A new report from WARC predicts that the value of global advertising trade will decline by 8.1% – or $49.6bn – this year, to a total of $562.9bn. This comes only months after a pre-outbreak forecast of 7.1% growth, which it made in late January. As such, the absolute downgrade equates to $96.4bn. WARC’s latest Global Ad Trends report focuses on the impact of COVID-19 on global ad investment. It summarizes the latest ad spend projections by market, media and product vertical from WARC Data, and provides insights and commentary from industry experts.
1. This year’s downturn will be softer than in 2009, when the ad market fell by 12.7% ($60.5bn). This is for a number of reasons, including the U.S. presidential elections, stronger-than expected first quarter results, and a more established online sector – particularly within e-commerce.
2. Almost all product sectors will record a decline in ad investment this year. The most severe falls will be recorded among travel & tourism (-31.2%), leisure & entertainment (-28.7%), financial services (-18.2%), retail (-15.2%) and automotive (-11.4%).
3. Traditional media will fare far worse than online. Investment is set to fall by 16.3% – $51.4bn – this year, with declines recorded across cinema (-31.6%), OOH (-21.7%), print (-20.1%), radio (-16.2%) and TV (-13.8%).
4. Internet advertising is set to record mild growth this year (+0.6%) at a global level. However, a number of key markets will witness a fall. Social media (+9.8%), online video (+5.0%) and search (+0.9%) are all still expected to grow, though online classified – particularly recruitment – is set to fall (-10.3%).
5. A recovery is forecast for 2021, at +4.9%. This will still leave the value of global ad trade $21.9bn lower than its 2019 peak. Ad investment would need to rise 3.7% in 2022 to fully complete the recovery
WARC notes that any brands are currently assessing what the world will look like as lockdowns are lifted and consumers tentatively return to a “new normal.” They predict that, while advertising will recover from this shock (with global growth of 4.9% next year), it is certain that we will feel the economic impact of Covid-19 on the global economy for a generation.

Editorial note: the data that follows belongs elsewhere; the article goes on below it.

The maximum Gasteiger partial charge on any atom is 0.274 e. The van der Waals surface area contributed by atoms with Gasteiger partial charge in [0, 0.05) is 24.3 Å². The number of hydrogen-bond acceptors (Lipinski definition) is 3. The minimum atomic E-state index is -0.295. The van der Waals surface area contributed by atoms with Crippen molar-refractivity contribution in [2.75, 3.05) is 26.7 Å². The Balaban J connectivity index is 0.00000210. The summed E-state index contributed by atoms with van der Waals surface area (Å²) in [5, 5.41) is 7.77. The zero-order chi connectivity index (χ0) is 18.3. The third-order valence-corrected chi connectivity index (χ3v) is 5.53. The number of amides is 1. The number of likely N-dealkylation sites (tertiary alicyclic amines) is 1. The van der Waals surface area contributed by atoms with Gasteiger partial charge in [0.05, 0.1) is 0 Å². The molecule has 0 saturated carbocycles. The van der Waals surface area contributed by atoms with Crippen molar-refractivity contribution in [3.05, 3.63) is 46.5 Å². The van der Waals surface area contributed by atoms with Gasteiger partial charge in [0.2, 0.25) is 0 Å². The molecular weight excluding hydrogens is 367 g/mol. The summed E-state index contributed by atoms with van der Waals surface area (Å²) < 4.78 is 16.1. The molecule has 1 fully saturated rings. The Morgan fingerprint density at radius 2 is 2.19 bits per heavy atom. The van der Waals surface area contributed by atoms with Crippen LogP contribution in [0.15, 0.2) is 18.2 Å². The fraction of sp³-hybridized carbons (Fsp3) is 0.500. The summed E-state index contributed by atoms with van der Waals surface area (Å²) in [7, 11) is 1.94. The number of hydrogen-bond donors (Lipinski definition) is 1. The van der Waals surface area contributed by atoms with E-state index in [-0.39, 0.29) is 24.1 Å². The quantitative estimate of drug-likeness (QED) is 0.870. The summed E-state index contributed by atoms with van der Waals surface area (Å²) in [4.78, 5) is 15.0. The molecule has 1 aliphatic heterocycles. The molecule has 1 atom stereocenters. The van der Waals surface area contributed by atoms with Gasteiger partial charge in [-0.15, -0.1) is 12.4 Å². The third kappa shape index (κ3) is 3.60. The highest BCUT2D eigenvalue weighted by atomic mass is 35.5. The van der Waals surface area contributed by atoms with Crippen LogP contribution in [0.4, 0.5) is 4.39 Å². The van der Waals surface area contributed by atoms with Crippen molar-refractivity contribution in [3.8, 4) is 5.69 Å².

Covid-19 has affected everyone and everything. Health, work, relationships, education, dining, shipping, and shopping … every aspect of our lives has been impacted. And, according to Accenture research, this impact will leave an indelible mark on consumer behavior, particularly when it comes to how and with whom people spend their money.
In its report, “How COVID-19 will permanently change consumer behavior,” Accenture points out that the pandemic is reshaping industries in real time, “rapidly accelerating long-term underlying trends in the space of mere weeks.” And consumers are struggling to figure out how to shift many activities to digital alternatives.
Though some businesses are beginning to resume offline operations, many are holding off. And even when health officials and governments give the green light, many consumers will be hesitant to resume business as usual. But even more significantly, this experience will have accelerated and transformed many consumer behaviors.